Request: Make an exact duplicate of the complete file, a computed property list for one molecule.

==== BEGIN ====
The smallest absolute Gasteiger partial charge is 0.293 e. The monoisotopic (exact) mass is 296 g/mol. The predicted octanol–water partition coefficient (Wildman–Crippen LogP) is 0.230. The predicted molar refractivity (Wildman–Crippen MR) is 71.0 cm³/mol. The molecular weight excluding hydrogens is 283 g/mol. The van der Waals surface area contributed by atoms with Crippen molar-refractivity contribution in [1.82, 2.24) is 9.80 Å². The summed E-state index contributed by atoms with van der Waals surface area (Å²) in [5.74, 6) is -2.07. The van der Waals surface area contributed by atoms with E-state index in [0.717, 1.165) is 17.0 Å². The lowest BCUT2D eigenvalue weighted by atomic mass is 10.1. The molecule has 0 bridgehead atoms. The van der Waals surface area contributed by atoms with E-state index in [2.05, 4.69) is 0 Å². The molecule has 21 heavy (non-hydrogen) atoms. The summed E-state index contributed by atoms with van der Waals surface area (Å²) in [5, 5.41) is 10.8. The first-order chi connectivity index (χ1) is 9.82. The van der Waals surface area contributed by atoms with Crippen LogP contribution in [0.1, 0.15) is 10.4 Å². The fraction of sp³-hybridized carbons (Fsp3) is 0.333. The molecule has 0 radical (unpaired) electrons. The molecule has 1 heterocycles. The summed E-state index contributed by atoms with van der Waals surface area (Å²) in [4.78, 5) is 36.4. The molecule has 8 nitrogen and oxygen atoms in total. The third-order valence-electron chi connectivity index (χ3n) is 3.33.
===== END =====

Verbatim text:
The smallest absolute Gasteiger partial charge is 0.293 e. The monoisotopic (exact) mass is 296 g/mol. The predicted octanol–water partition coefficient (Wildman–Crippen LogP) is 0.230. The predicted molar refractivity (Wildman–Crippen MR) is 71.0 cm³/mol. The molecular weight excluding hydrogens is 283 g/mol. The van der Waals surface area contributed by atoms with Crippen molar-refractivity contribution in [1.82, 2.24) is 9.80 Å². The summed E-state index contributed by atoms with van der Waals surface area (Å²) in [5.74, 6) is -2.07. The van der Waals surface area contributed by atoms with E-state index in [0.717, 1.165) is 17.0 Å². The lowest BCUT2D eigenvalue weighted by atomic mass is 10.1. The molecule has 0 bridgehead atoms. The van der Waals surface area contributed by atoms with E-state index in [2.05, 4.69) is 0 Å². The molecule has 21 heavy (non-hydrogen) atoms. The summed E-state index contributed by atoms with van der Waals surface area (Å²) in [5, 5.41) is 10.8. The first-order chi connectivity index (χ1) is 9.82. The van der Waals surface area contributed by atoms with Crippen LogP contribution in [0.1, 0.15) is 10.4 Å². The fraction of sp³-hybridized carbons (Fsp3) is 0.333. The molecule has 0 radical (unpaired) electrons. The molecule has 1 heterocycles. The summed E-state index contributed by atoms with van der Waals surface area (Å²) in [4.78, 5) is 36.4. The molecule has 8 nitrogen and oxygen atoms in total. The third-order valence-electron chi connectivity index (χ3n) is 3.33.